Detroit Fest Considers Date Change

Producers of the Ford Detroit International Jazz Festival are contemplating bumping the three-day event up a month, from Labor Day weekend to August 5-7.

The Music Hall Center for the Performing Arts, which produces the event, thinks the Jazz Fest would benefit from less competition. Labor Day weekend is the time frame for the Chrysler Arts, Beats & Eats – a huge street fair in Pontiac that began in 1998. It outdraws the jazz fest by a 2-to-1 margin.

“There is a strong business case for not being in competition with Arts, Beats & Eats,” Music Hall president Sandy Duncan told the Detroit Free Press.

The jazz fest lost money in four consecutive events, from 2000 to 2003, but broke even last Labor Day weekend. That show included Aretha Franklin and Lou Rawls, and had a reported three-day attendance of 600,000.

This year, the event expects to expand its musical format to include Motown, blues, R&B, gospel and funk. The expansion is expected to push the festival’s budget from $1 million to $1.2 million.

“The landscape is changing here in Detroit,” event organizer Frank Malfitano told Pollstar. “We certainly don’t want to forego 25 years of continuity on Labor Day weekend but the competition in the marketplace has gotten really, really stiff.”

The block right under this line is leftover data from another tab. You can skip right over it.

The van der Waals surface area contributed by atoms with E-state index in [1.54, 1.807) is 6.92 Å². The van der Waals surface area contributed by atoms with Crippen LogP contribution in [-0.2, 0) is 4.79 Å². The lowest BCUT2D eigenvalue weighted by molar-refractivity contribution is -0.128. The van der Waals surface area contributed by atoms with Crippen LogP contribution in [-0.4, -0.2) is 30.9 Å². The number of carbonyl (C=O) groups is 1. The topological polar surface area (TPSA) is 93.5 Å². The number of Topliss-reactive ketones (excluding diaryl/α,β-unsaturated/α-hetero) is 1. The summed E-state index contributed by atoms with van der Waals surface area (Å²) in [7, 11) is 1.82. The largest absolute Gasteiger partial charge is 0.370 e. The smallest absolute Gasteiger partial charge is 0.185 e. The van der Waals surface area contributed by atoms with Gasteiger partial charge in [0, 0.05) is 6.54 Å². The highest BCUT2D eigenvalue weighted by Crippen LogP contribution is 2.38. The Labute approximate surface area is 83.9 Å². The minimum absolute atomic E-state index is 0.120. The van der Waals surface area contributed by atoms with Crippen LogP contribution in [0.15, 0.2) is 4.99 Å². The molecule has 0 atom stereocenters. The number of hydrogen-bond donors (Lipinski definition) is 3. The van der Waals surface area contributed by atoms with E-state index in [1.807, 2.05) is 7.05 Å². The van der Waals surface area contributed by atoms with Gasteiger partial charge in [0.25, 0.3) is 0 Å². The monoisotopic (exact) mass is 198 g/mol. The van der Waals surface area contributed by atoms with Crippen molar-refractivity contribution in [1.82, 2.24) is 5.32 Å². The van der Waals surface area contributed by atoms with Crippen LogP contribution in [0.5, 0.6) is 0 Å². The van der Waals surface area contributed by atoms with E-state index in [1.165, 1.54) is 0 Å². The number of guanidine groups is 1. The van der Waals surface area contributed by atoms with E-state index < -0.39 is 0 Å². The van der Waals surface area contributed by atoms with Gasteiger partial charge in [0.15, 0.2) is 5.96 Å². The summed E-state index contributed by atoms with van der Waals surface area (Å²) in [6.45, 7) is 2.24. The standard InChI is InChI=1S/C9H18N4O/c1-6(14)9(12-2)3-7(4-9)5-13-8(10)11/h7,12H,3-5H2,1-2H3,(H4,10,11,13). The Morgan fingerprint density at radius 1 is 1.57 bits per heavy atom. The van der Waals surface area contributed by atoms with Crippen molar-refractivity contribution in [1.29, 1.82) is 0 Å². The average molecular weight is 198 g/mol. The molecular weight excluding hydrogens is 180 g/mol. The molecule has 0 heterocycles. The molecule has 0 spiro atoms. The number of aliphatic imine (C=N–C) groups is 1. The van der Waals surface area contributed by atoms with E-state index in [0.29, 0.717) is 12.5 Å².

He said he wasn’t crazy about the idea of a date change, but understood why it is a consideration.

“We’ve been offered some new opportunities regarding television broadcasts and new sources of revenue that we have to take a look at. A lot of things are up in the air, a lot of things are swirling around. We’re getting a late start and, obviously, I wish we were a lot further along at this point.”

Malfitano said he has a shortened schedule to book entertainment, but he’s used to that pressure.

“I’ve been doing this for 25 years. It’s not my first rodeo,” he said, adding that a final decision on the festival date will be made within a month.

“It’s time to paint or get off the ladder.”

The red ink has caused Music Hall’s other programming to slow dramatically, and the board has mortgaged the theatre to finance the festival’s debt, Duncan told the Free Press.

In the meantime, Ford has yet to commit to sponsoring the 2005 festival since a $250,000-a-year deal expired after the last event.